Mediation is a voluntary process so both parties need to agree to mediate. At the first mediation session both parties and Joan and Doug will review the mediation guidelines and you can ask any questions you have about the process. The basic guidelines of mediation include the need to have full and open disclosure of all assets and other material information related to the issues to be resolved, and being respectful of one another. You will then identify for the mediators all issues that need to be resolved. There will be a discussion of the information needed to be gathered to make an informed decision. Throughout the process there may be discussions about whether to include other professionals (a tax expert for example) if necessary. The mediators will work with you to prioritize your list of issues and then begin the process of reaching a resolution working on the most pressing issues first.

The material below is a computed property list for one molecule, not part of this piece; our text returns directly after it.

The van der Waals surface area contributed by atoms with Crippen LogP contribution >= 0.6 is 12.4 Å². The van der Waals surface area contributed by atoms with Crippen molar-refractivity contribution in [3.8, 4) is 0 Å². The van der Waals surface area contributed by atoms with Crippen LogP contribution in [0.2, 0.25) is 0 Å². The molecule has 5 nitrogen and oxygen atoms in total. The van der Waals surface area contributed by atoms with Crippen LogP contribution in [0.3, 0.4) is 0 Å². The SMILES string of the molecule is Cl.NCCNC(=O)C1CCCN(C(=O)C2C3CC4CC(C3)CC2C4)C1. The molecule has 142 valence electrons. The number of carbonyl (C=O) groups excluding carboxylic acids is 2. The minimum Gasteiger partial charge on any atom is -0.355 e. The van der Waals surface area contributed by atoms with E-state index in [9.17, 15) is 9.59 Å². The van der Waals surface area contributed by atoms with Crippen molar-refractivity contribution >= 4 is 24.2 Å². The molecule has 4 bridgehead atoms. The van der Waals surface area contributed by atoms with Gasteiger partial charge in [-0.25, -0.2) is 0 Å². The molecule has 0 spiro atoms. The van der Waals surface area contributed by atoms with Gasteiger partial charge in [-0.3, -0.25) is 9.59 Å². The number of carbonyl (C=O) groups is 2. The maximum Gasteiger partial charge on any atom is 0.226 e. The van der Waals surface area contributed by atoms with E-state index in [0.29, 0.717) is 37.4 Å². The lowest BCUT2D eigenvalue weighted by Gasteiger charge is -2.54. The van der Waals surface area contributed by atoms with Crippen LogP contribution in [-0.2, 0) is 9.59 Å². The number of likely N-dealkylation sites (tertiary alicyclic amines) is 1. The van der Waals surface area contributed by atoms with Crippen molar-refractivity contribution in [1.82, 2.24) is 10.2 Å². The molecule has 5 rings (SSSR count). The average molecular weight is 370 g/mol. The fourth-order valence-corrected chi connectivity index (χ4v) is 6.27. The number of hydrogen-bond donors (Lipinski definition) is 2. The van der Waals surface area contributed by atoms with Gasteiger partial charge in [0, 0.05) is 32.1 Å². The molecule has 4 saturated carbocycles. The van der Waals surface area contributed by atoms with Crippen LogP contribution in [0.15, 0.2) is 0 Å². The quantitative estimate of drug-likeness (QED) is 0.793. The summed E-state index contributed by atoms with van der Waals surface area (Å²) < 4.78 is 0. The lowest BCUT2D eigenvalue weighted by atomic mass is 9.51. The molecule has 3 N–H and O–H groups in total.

In order to do this, there needs to be an environment in which both parties feel safe to express themselves and suggest ideas that would not necessarily feel “safe” if the parties were simply sitting around the kitchen table. At we strive to create that open and understanding place where both people can say what is really on their minds in a respectful manner. The mediation process has the parties problem-solve rather than taking positions. “I want XYZ” is a position. “The problem is ABC” (fill in the blank—getting kids to school, having the cash flow after a house sells, how will a spouse’s education be paid for to allow him/her to get a good job) opens up a discussion where the parties can come up with a list of possible solutions. There are always a few solutions to each problem; with Joan and Doug’s help and experience, the parties often come up with solutions they had never considered before mediation. The ultimate goal is a written agreement that can be relied upon and incorporated into any future divorce decree. This agreement, created by the parties, will be the basis for the parties moving forward instead of a Judge’s decision.
Neither Joan nor Doug are representing either party. Mediators are neutrals and do not take sides in any mediation. We are not the lawyer for either party. Therefore, any agreement that is drafted should (and this is highly encouraged) be reviewed by each party’s own lawyer before it is signed.